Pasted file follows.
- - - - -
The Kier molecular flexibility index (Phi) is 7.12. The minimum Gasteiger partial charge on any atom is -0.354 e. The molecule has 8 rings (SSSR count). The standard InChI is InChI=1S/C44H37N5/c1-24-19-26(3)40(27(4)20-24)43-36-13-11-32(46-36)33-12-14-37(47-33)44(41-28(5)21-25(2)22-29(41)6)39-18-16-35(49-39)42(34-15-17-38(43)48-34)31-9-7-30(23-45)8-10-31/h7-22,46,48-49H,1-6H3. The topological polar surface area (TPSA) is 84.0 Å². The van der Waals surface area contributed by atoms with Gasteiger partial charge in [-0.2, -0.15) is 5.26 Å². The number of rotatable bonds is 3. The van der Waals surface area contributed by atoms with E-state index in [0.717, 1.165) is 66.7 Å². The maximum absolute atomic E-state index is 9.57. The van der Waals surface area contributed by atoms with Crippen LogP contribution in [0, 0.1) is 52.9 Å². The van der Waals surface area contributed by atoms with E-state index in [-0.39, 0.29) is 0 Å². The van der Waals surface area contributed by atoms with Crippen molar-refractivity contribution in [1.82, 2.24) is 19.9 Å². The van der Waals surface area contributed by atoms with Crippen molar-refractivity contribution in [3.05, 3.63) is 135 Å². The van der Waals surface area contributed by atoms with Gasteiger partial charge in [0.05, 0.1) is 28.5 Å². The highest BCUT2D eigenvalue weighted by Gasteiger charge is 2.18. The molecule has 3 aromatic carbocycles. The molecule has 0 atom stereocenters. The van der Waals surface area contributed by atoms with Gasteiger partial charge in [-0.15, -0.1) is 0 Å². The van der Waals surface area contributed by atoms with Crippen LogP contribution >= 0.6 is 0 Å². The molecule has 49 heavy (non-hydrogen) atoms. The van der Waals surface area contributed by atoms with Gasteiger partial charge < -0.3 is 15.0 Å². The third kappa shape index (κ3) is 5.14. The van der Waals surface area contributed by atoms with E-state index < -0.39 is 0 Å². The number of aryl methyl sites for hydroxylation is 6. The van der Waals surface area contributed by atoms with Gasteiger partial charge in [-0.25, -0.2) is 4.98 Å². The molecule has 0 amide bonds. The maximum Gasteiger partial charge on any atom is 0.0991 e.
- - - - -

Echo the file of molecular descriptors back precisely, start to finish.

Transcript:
The Kier molecular flexibility index (Phi) is 7.12. The minimum Gasteiger partial charge on any atom is -0.354 e. The molecule has 8 rings (SSSR count). The standard InChI is InChI=1S/C44H37N5/c1-24-19-26(3)40(27(4)20-24)43-36-13-11-32(46-36)33-12-14-37(47-33)44(41-28(5)21-25(2)22-29(41)6)39-18-16-35(49-39)42(34-15-17-38(43)48-34)31-9-7-30(23-45)8-10-31/h7-22,46,48-49H,1-6H3. The topological polar surface area (TPSA) is 84.0 Å². The van der Waals surface area contributed by atoms with Gasteiger partial charge in [-0.2, -0.15) is 5.26 Å². The number of rotatable bonds is 3. The van der Waals surface area contributed by atoms with E-state index in [0.717, 1.165) is 66.7 Å². The maximum absolute atomic E-state index is 9.57. The van der Waals surface area contributed by atoms with Crippen LogP contribution in [0, 0.1) is 52.9 Å². The van der Waals surface area contributed by atoms with E-state index in [-0.39, 0.29) is 0 Å². The van der Waals surface area contributed by atoms with Crippen molar-refractivity contribution in [1.82, 2.24) is 19.9 Å². The van der Waals surface area contributed by atoms with Crippen molar-refractivity contribution in [3.05, 3.63) is 135 Å². The van der Waals surface area contributed by atoms with Gasteiger partial charge in [0.05, 0.1) is 28.5 Å². The highest BCUT2D eigenvalue weighted by Gasteiger charge is 2.18. The molecule has 3 aromatic carbocycles. The molecule has 0 atom stereocenters. The van der Waals surface area contributed by atoms with Gasteiger partial charge in [-0.15, -0.1) is 0 Å². The van der Waals surface area contributed by atoms with Crippen LogP contribution >= 0.6 is 0 Å². The molecule has 49 heavy (non-hydrogen) atoms. The van der Waals surface area contributed by atoms with Gasteiger partial charge < -0.3 is 15.0 Å². The third kappa shape index (κ3) is 5.14. The van der Waals surface area contributed by atoms with E-state index < -0.39 is 0 Å². The number of aryl methyl sites for hydroxylation is 6. The van der Waals surface area contributed by atoms with Gasteiger partial charge in [-0.25, -0.2) is 4.98 Å². The molecule has 0 amide bonds. The maximum Gasteiger partial charge on any atom is 0.0991 e.